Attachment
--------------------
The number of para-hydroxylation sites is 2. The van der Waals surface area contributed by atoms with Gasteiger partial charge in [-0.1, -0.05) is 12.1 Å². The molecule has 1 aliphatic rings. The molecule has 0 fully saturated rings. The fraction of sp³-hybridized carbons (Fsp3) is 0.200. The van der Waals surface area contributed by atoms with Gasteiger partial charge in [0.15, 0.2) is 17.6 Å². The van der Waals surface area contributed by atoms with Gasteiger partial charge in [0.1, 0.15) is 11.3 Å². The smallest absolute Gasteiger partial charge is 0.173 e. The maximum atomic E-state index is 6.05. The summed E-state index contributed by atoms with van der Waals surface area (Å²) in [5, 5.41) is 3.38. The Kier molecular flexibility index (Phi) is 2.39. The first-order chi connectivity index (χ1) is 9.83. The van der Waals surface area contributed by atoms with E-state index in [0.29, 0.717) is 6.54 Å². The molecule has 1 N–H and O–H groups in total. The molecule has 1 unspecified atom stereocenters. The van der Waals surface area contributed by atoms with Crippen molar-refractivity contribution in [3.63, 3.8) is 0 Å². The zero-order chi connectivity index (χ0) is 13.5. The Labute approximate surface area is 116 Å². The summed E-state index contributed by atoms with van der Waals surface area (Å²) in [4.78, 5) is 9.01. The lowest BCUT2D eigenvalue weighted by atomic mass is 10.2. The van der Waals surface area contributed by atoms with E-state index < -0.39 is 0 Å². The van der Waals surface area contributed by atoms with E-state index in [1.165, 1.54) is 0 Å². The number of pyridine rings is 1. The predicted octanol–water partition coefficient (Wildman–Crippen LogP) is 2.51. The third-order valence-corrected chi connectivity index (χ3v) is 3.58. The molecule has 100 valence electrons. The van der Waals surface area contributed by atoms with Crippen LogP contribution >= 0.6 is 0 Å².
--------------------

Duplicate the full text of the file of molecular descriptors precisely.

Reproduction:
The number of para-hydroxylation sites is 2. The van der Waals surface area contributed by atoms with Gasteiger partial charge in [-0.1, -0.05) is 12.1 Å². The molecule has 1 aliphatic rings. The molecule has 0 fully saturated rings. The fraction of sp³-hybridized carbons (Fsp3) is 0.200. The van der Waals surface area contributed by atoms with Gasteiger partial charge in [0.15, 0.2) is 17.6 Å². The van der Waals surface area contributed by atoms with Gasteiger partial charge in [0.1, 0.15) is 11.3 Å². The smallest absolute Gasteiger partial charge is 0.173 e. The maximum atomic E-state index is 6.05. The summed E-state index contributed by atoms with van der Waals surface area (Å²) in [5, 5.41) is 3.38. The Kier molecular flexibility index (Phi) is 2.39. The first-order chi connectivity index (χ1) is 9.83. The van der Waals surface area contributed by atoms with E-state index in [0.29, 0.717) is 6.54 Å². The molecule has 1 N–H and O–H groups in total. The molecule has 1 unspecified atom stereocenters. The van der Waals surface area contributed by atoms with Crippen molar-refractivity contribution in [3.63, 3.8) is 0 Å². The zero-order chi connectivity index (χ0) is 13.5. The Labute approximate surface area is 116 Å². The summed E-state index contributed by atoms with van der Waals surface area (Å²) in [4.78, 5) is 9.01. The lowest BCUT2D eigenvalue weighted by atomic mass is 10.2. The van der Waals surface area contributed by atoms with E-state index < -0.39 is 0 Å². The van der Waals surface area contributed by atoms with E-state index in [1.165, 1.54) is 0 Å². The number of pyridine rings is 1. The predicted octanol–water partition coefficient (Wildman–Crippen LogP) is 2.51. The third-order valence-corrected chi connectivity index (χ3v) is 3.58. The molecule has 100 valence electrons. The van der Waals surface area contributed by atoms with Crippen LogP contribution >= 0.6 is 0 Å².